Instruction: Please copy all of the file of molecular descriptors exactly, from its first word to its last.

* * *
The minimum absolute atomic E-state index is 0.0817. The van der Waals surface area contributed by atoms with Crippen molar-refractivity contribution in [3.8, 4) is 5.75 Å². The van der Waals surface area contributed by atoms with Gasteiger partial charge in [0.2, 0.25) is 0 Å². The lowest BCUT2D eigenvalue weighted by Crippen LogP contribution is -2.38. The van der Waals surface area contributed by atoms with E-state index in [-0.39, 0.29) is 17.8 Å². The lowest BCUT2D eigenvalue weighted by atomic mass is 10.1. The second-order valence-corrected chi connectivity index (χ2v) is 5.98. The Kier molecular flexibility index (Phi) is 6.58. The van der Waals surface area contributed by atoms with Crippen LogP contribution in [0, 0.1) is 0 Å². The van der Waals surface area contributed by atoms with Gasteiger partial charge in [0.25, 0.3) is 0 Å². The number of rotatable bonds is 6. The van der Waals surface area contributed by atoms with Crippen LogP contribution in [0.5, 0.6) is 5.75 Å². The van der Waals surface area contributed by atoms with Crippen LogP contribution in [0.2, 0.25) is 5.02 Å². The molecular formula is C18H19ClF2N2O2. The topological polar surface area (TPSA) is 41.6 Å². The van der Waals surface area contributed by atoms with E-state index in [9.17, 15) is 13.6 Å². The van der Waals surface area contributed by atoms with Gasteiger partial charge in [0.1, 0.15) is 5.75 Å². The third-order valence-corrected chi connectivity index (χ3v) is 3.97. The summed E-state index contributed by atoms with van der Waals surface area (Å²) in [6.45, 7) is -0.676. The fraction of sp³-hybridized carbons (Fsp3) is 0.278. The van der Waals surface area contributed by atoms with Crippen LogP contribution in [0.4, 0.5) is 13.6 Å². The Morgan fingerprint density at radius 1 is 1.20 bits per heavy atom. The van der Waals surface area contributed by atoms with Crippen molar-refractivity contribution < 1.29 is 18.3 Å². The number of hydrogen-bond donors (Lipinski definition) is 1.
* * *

The minimum absolute atomic E-state index is 0.0817. The van der Waals surface area contributed by atoms with Crippen molar-refractivity contribution in [3.8, 4) is 5.75 Å². The van der Waals surface area contributed by atoms with Gasteiger partial charge in [0.2, 0.25) is 0 Å². The lowest BCUT2D eigenvalue weighted by Crippen LogP contribution is -2.38. The van der Waals surface area contributed by atoms with E-state index in [-0.39, 0.29) is 17.8 Å². The lowest BCUT2D eigenvalue weighted by atomic mass is 10.1. The second-order valence-corrected chi connectivity index (χ2v) is 5.98. The Kier molecular flexibility index (Phi) is 6.58. The van der Waals surface area contributed by atoms with Crippen LogP contribution in [0, 0.1) is 0 Å². The van der Waals surface area contributed by atoms with Gasteiger partial charge in [0.25, 0.3) is 0 Å². The number of rotatable bonds is 6. The van der Waals surface area contributed by atoms with Crippen LogP contribution in [0.5, 0.6) is 5.75 Å². The van der Waals surface area contributed by atoms with Crippen LogP contribution in [0.2, 0.25) is 5.02 Å². The molecular formula is C18H19ClF2N2O2. The topological polar surface area (TPSA) is 41.6 Å². The van der Waals surface area contributed by atoms with E-state index in [9.17, 15) is 13.6 Å². The van der Waals surface area contributed by atoms with Gasteiger partial charge in [0.1, 0.15) is 5.75 Å². The third-order valence-corrected chi connectivity index (χ3v) is 3.97. The summed E-state index contributed by atoms with van der Waals surface area (Å²) in [6.45, 7) is -0.676. The fraction of sp³-hybridized carbons (Fsp3) is 0.278. The van der Waals surface area contributed by atoms with Crippen LogP contribution in [0.4, 0.5) is 13.6 Å². The Morgan fingerprint density at radius 1 is 1.20 bits per heavy atom. The van der Waals surface area contributed by atoms with Crippen molar-refractivity contribution < 1.29 is 18.3 Å². The number of hydrogen-bond donors (Lipinski definition) is 1.